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Bedtime Stories



Bedrooms are our private space. Often, what transpires within those four walls is inviolable (or at least it should be). Whether you share your bed with someone, or have it as your own fortress of solitude, the ramifications of its presence are the same. This is where you lay down at the end of your day. This is where you put head-to-pillow and sleep. Sometimes, other things happen, too. This is what interests me most (and, no, this isn't about sex).

Several years ago, I toured the Dana Thomas House in Springfield, IL. Designed by highly regarded architect Frank Lloyd Wright, the home is an astounding work to behold. If you ever have the chance to tour it, then do so. It was while touring the abode -- long past its time as an actual residence for people -- that I had a quiet moment of inner realization. We were shown one of the bedrooms. The tour guide said her piece and moved on. I stood there, looking at the two beds in the old, white-walled room. It connected me to those long-dead people from the past in a way that no other part of the house had done.

You see, beds (and what happens in them) are a fairly unifying factor for most of us. While quietly staring at the beds in the Dana Thomas House, it occurred to me that they had been occupied by folks perhaps not very different than myself. Aside from sleeping and, well, you know, they'd likely done the same things that we all do while in bed. For we are alone with our thoughts within these sleeping vessels. Sometimes we are literally alone, other times we are sharing the space with someone. Regardless, there is no escaping ourselves at bed time.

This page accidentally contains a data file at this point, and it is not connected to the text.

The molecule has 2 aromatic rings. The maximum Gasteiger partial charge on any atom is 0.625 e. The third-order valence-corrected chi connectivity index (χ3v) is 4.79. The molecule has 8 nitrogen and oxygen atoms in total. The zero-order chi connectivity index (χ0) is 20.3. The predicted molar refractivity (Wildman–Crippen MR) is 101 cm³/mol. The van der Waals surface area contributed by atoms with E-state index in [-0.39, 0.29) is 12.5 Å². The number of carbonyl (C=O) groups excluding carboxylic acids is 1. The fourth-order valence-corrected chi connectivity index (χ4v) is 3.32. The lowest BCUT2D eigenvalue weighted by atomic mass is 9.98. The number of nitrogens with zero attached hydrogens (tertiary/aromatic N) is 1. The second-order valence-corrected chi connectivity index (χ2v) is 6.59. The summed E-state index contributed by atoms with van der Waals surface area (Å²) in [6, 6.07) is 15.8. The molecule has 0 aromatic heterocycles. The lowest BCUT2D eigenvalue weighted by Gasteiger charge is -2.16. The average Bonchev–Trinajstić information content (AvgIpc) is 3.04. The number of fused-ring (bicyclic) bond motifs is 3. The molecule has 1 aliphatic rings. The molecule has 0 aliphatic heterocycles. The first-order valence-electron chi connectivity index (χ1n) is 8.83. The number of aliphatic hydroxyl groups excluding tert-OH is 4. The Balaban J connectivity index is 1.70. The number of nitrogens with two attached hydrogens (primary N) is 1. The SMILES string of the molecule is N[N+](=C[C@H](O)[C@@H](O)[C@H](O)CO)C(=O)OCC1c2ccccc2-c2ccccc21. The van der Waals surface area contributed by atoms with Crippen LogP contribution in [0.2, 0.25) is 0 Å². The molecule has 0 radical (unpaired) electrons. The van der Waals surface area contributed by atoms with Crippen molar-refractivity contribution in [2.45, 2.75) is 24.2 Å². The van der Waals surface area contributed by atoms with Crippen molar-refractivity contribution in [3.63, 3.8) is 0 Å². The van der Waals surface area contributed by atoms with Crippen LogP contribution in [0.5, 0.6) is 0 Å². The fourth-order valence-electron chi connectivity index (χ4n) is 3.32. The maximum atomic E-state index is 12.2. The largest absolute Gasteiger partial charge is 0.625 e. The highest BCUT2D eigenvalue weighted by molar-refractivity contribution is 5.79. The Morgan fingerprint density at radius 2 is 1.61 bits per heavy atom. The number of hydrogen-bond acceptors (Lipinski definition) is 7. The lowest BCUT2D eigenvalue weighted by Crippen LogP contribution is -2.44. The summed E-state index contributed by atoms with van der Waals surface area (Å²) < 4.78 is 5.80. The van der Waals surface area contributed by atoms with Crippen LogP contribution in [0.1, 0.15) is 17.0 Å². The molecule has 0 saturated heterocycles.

We lay awake in our beds before sleeping. We turn things over in our mind. If we are fortunate enough to have a companion with us, we typically share thoughts about our day -- some good, some bad. We worry about how to pay the bills. We think about loved ones, present and past. We review the day, and think about the next one. We may look forward to sleep, or to whatever is planned for the following day. It is our time to ponder, to relish, to be nervous, to be happy, and the bed cradles us while we do this.

What struck me about the bedroom in the Dana Thomas House is how, a hundred years ago, people who are now bones decaying in the ground no doubt utilized the room in much the same way that we utilize ours. They laid awake at night, thinking, wondering, worrying, loving, talking, relaxing and, finally, sleeping. This was their routine, as it is our routine, as it no doubt will be the routine of many, all over the world, for some time to come.

We think about so much while laying in our beds. It helps get us through this life. Then, when all's said and done, we'll join the good people from the Dana Thomas House and become bones decaying in the ground. It will be time for those yet unborn to lay awake in their beds, and ponder.

Comments

  1. Hadn't really thought about this as one of the many commonalities we all share. Those times when we're alone with our thoughts are said to be much fewer in our new high-speed, high-tech lives. I'm not so sure that's so very true, though.

    I'm also reminded of the concept of "segmented sleep." Not so long ago (a few hundred years), most people slept in a couple segments through the night, but spent a quiet, wakeful period between them. It's thought by some to be a way of regulating stress.

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